Crackdown on units causing pollution

Published November 25, 2021
Officials of the environment department Anti-Smog Squad arrive to inspect a steel factory following violation of pollution norms in Lahore. — AFP
Officials of the environment department Anti-Smog Squad arrive to inspect a steel factory following violation of pollution norms in Lahore. — AFP

LAHORE: Commissioner retired Capt Muhammad Usman said on Wednesday that 22 cases were registered against the people involved in causing pollution and a fine of Rs1.8 million was imposed on different industrial units under anti-smog operations.

He visited different areas of the city for inspection. He checked brick kilns and suggested strict action over violation of anti-smog standard operating procedures (SOPs).

As many as 161 industrial units were sealed during surprise visits in different areas of the city and 200 vehicles emitting smoke were also impounded.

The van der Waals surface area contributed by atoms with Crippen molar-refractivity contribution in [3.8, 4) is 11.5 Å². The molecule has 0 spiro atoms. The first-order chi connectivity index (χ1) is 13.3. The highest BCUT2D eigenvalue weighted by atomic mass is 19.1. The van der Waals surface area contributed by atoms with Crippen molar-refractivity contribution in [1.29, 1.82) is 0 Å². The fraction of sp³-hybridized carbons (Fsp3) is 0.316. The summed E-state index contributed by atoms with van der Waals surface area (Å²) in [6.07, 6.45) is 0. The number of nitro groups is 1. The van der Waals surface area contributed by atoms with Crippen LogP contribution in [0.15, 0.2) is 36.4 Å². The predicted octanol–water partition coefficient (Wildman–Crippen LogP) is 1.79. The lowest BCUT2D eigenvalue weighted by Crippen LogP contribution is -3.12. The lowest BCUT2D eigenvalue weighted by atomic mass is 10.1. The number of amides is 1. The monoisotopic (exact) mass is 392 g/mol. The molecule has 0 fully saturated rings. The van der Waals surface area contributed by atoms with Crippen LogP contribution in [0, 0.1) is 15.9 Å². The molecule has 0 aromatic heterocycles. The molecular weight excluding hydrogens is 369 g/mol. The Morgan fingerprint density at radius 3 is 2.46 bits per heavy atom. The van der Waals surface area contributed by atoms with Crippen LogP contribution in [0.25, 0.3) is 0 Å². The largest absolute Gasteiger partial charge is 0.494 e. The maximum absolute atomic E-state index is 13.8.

Meanwhile, Deputy Commissioner Umar Sher Chattha said strict action would be taken against the area supervisors and in charge who did not take action against the people involved in setting the waste on fire. He said Rs100,000 fine should be imposed on the high rise building administration for dumping the construction material on roads.

He said no one would be allowed to pollute the environment.

Meanwhile, under the anti-smog operation, industrial units and factories causing pollution in different areas of the city were sealed and heavy fines were imposed.

In a weeklong inspection, 18 industrial units were closed and 60 others were sealed for one week.

The teams also imposed fines on the people involved in setting rice waste on fire.

Earlier, according to a Swiss air quality monitoring company, the provincial capital on Wednesday has again earned it the ignominious title of the world’s most polluted city.

Platform IQAir said Lahore now stands at the top of its polluted ranking with an air quality index of 203 on the US AQI scale versus runner-up Dehli, India, with 183.

Increasing smog and particle-laden air have sickened thousands of people with respiratory and other illnesses.

Published in Dawn, November 25th, 2021

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